“The great thing that happened was [that] once the drug first launched, I can't tell you the number of times we received phone calls at the office from parents, nurses, and doctors thanking us for the availability of that drug because it had saved an infant's life,” he says. “I remember telling everybody in our small marketing group at the time: 'Pay attention to this moment. It's never going to get any better than this. This is what we're here for. What better thing can you experience than being a part of saving infants' lives?'"

Born in Germany, Mazur emigrated to the U.S. when he was young, and later in life became a recipient of the Ellis Island Medal of Honor. The medal is presented to those who immigrated to the United States during the Ellis Island era and have shown an outstanding commitment to serving the United States either professionally, culturally, or civically.

Mazur believes strongly in giving back, and his charitable contributions have been many.

“I was deeply moved to receive the Ellis Island Medal of Honor," he says. "The United States is the only place in the world where immigrants have access to opportunities that far exceed those from where they came. I am very grateful to have been able to tap into those opportunities while celebrating my Ukrainian heritage, which has always been central to my personal growth and professional success. I am living the American Dream and feel honored to work in the healthcare sector where my team and I continue to strive to improve the everyday lives of those in need.”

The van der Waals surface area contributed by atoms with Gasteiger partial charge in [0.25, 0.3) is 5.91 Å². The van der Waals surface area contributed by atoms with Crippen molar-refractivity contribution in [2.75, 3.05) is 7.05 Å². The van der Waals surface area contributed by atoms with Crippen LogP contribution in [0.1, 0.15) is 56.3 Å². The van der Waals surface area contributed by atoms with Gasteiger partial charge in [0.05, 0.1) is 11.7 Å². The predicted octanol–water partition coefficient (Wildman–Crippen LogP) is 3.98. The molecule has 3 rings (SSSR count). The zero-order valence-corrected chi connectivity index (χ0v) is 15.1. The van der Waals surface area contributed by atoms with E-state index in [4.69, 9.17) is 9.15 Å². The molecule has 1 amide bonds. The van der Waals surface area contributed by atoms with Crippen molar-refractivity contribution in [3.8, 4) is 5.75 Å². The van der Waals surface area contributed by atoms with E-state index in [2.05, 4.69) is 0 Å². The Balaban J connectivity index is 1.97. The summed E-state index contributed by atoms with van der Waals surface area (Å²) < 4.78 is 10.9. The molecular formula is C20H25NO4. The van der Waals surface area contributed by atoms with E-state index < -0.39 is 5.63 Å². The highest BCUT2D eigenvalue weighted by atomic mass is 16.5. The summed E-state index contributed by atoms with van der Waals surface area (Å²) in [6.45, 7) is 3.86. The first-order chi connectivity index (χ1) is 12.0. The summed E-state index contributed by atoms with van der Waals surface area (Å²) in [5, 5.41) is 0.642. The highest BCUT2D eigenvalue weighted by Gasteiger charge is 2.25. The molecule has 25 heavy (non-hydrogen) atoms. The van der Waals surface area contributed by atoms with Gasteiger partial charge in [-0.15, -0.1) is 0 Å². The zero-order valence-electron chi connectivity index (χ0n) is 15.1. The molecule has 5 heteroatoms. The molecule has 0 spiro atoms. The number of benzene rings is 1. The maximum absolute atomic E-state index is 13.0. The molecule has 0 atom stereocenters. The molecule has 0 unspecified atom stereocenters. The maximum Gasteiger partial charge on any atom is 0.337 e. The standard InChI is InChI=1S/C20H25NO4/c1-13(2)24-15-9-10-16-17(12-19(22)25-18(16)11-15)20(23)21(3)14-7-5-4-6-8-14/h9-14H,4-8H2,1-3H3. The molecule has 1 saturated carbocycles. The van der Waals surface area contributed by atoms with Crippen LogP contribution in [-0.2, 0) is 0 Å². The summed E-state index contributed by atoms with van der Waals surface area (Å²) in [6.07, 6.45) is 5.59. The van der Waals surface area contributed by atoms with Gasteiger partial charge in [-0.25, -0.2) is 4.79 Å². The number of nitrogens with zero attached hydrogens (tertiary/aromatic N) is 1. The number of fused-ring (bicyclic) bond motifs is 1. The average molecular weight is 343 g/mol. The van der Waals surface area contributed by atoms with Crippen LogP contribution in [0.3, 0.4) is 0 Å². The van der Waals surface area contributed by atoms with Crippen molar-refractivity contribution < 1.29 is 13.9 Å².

Mazur has made two significant contributions to his Pennsylvania alma maters: West Catholic Prep High School and Temple University. He says he believes in the value of a liberal arts education and credits his undergraduate degree in psychology from Temple with his entrepreneurial success.

A few years ago, he and his wife donated $5 million to support scholarships and professional development opportunities to students in the College of Liberal Arts. in recognition, Temple is renaming its liberal arts building from Anderson Hall to the Leonard and Helena Mazur Hall.

The Mazurs also donated $5 million to his high school, West Catholic Preparatory, of which he is a member of its Hall of Fame. It’s the largest single donation in the school’s nearly 100-year history.

"I totally believe you have to give back," Mazur says.

“I'm an all-in entrepreneur. I put money directly into the company, as does my business partner. We both have millions of dollars invested in the company.”

Robin Robinson is a contributing writer for HealthLeaders. 


Leonard Mazur’s 50-year career includes discovering new treatments in oncology, stem cell therapy, hemorrhoids, and an antibiotic lock solution.

The merger with TenX Keane Acquisition, splitting the company into Citius Oncology  and Citius Pharmaceuticals, creates opportunities for improved access to the public equity markets.

Mazur shares his successes with his employees, his community, and other charitable works.